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Photography is a great way to create a record of your travels, but it isn't the only way. Keeping a written journal as you travel is a time-honored way to keep track of your experiences, moods, and impressions.
In this course, author and photographer Ben Long explores the tools and techniques behind modern-day travel journaling. Ben takes us on a road trip across the Southwest to detail a variety of methods for documenting the salient moments of a trip. Ben discusses and demonstrates software and hardware tools for capturing the notes, images, and location data from your trip, and assembling them into a journal that you can share with others or keep as a personal memento of your travels. He also shares tips on publishing your journal as a PDF or a printed book. Along the way, he provides insightful advice on establishing a balance between documenting your travels and experiencing them.
Now that you got your stuff edited, you're ready to start on the layout and output process in getting your actual final book made. If you're working on a journal that has text in it, you do have some layout chores to do. One of the reasons I choose Day One, as a journaling application is that it does the layout for me. I just hit a button and it spits out a PDF, that's completely laid out and it's beautiful. They do a great job. It gets my images in there, the text, it puts my location data, any weather that it's pulled up and it gives me a very nice layout. The PDF is ready to go. As long as my images have been adjusted properly.
And this is possibly the most tricky part of the entire bookmaking process. You're going to have to really skew your images to a level of brightness that probably is going to look wrong to you. But that's because, in my experience, the dot gain on the presses that these book printing services, Lulu, HP MagCloud, Blurb, they all go really dark. Because of the dot gain, your images are going to go much darker than you're expecting. Here are some examples from my Mongol Rally book. Got the shot of a camel. Obviously, the screen doesn't mean much because every computer screen is different. But, take a look at my histogram.
I have a little bit of black here, but I don't have really strong bla, blacks. I pushed a lot of the shadow detail up here into this 80 to 90% area. Here's another example, you're going to see that consistently on all of these. There are actually dark shadows in here, but I've really weakened the blacks. I have very little black information here. The reason being, because the dot gain on the press. And dot gain is simply the phenomenon where ink on the press bleeds into the paper, spreads out and ends up creating colors that are darker than you're expecting. Because of the dot gain, all of these tones in here, are going to shift to the darker parts of the tonal range and my image is going to get darker. So I need to compensate for it.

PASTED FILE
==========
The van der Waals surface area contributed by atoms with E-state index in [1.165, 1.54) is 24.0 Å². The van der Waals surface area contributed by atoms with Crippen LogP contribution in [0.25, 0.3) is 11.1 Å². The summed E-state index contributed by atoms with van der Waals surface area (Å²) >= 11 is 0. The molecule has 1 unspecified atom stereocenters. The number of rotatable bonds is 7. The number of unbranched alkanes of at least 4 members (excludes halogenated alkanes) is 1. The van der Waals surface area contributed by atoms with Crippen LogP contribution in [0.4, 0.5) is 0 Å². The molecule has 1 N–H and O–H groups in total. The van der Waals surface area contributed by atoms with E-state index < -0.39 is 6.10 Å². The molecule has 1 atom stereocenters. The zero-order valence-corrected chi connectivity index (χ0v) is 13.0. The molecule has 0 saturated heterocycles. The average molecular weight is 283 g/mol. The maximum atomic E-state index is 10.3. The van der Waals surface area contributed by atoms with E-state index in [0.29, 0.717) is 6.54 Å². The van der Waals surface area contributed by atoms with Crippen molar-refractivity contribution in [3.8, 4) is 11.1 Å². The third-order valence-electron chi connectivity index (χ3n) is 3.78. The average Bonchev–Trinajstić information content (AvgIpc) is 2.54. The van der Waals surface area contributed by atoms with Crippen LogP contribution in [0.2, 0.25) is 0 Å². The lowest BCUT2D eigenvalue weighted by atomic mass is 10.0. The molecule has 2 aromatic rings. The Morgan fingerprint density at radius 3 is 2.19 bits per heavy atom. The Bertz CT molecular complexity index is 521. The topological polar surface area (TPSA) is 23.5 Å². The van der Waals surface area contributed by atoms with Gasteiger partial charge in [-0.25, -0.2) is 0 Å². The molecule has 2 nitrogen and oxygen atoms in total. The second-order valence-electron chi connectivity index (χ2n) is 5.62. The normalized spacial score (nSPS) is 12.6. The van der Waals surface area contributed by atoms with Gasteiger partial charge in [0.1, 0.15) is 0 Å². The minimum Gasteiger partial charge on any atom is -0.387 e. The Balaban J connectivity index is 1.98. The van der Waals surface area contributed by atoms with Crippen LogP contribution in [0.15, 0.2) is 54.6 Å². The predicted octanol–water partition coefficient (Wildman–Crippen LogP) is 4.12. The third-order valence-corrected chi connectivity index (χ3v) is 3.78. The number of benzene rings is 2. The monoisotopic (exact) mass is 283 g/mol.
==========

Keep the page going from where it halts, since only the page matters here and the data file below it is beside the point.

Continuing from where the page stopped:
I need to lighten up my image. It's difficult to do, because you'll be sitting there looking at your image going oh, it looks great and you've just gotta, take a bunch of that beautiful contrast out of it. But I promise you it will come back. So again, you can see very weak blacks here, I pushed a whole lot of the tonal the shadow tonal detail up into the midtones. Same thing again here, this should be a very contrasted black and white image but I've got mostly midtones. I still want contrast. I still need to have good strong black tones and strong white tones. It's just what I consider black tones are actually much lighter than what I would do if I was printing on my own printer.
Same thing when you're working in black and white. So the workflow is for me, I came home with my journal, I took all of the entries, reedited them into Photoshop for print and then put them back into the journal. Generated my PDF and sent that on its way. And that's how I was able to get a book with decent images in it. Before you commit to having a very, very large book printed, you might want to do, break off just a small piece of it. And do some tests at each, each of the book printing services that you're considering. That'll give you chance to see who has better print quality but it'll also give you a chance to check your idea of edits against their press.
Take out ten pages that have a range of brightness levels in them, images shot in low light images, shot in brighter light, a range of black and white and color. Send those off, get a sample and then you'll have a much easier time getting your images adjusted properly for your final print.
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